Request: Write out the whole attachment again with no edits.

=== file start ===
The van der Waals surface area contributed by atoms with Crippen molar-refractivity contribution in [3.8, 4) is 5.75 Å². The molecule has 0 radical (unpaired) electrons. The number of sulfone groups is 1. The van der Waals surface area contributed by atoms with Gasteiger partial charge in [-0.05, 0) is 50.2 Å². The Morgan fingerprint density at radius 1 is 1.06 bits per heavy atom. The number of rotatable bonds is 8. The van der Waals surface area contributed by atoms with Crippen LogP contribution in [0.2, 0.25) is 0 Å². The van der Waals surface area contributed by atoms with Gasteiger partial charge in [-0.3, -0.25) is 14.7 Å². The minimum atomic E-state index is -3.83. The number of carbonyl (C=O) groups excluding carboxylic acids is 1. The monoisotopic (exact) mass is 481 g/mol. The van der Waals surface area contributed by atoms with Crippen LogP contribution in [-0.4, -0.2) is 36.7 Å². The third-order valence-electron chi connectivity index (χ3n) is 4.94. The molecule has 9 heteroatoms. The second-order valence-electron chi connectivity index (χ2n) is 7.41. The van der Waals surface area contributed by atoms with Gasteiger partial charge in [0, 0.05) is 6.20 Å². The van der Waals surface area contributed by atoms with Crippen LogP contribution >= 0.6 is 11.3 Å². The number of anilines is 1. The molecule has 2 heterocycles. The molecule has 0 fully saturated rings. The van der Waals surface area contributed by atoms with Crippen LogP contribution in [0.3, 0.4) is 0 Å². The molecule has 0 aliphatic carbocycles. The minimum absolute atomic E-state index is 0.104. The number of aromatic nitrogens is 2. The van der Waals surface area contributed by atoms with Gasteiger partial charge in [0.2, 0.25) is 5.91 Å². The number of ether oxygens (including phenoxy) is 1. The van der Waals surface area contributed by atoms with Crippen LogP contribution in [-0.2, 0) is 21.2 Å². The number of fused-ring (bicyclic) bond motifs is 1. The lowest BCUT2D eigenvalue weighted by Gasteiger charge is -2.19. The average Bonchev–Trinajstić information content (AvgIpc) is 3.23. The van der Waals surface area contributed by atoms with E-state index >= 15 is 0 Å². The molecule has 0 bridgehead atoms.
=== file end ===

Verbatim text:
The van der Waals surface area contributed by atoms with Crippen molar-refractivity contribution in [3.8, 4) is 5.75 Å². The molecule has 0 radical (unpaired) electrons. The number of sulfone groups is 1. The van der Waals surface area contributed by atoms with Gasteiger partial charge in [-0.05, 0) is 50.2 Å². The Morgan fingerprint density at radius 1 is 1.06 bits per heavy atom. The number of rotatable bonds is 8. The van der Waals surface area contributed by atoms with Crippen LogP contribution in [0.2, 0.25) is 0 Å². The van der Waals surface area contributed by atoms with Gasteiger partial charge in [-0.3, -0.25) is 14.7 Å². The minimum atomic E-state index is -3.83. The number of carbonyl (C=O) groups excluding carboxylic acids is 1. The monoisotopic (exact) mass is 481 g/mol. The van der Waals surface area contributed by atoms with Crippen LogP contribution in [-0.4, -0.2) is 36.7 Å². The third-order valence-electron chi connectivity index (χ3n) is 4.94. The molecule has 9 heteroatoms. The second-order valence-electron chi connectivity index (χ2n) is 7.41. The van der Waals surface area contributed by atoms with Gasteiger partial charge in [0, 0.05) is 6.20 Å². The van der Waals surface area contributed by atoms with Crippen LogP contribution >= 0.6 is 11.3 Å². The number of anilines is 1. The molecule has 2 heterocycles. The molecule has 0 fully saturated rings. The van der Waals surface area contributed by atoms with Crippen LogP contribution in [0.3, 0.4) is 0 Å². The molecule has 0 aliphatic carbocycles. The minimum absolute atomic E-state index is 0.104. The number of aromatic nitrogens is 2. The van der Waals surface area contributed by atoms with Gasteiger partial charge in [0.2, 0.25) is 5.91 Å². The number of ether oxygens (including phenoxy) is 1. The van der Waals surface area contributed by atoms with Crippen LogP contribution in [-0.2, 0) is 21.2 Å². The number of fused-ring (bicyclic) bond motifs is 1. The lowest BCUT2D eigenvalue weighted by Gasteiger charge is -2.19. The average Bonchev–Trinajstić information content (AvgIpc) is 3.23. The van der Waals surface area contributed by atoms with E-state index >= 15 is 0 Å². The molecule has 0 bridgehead atoms.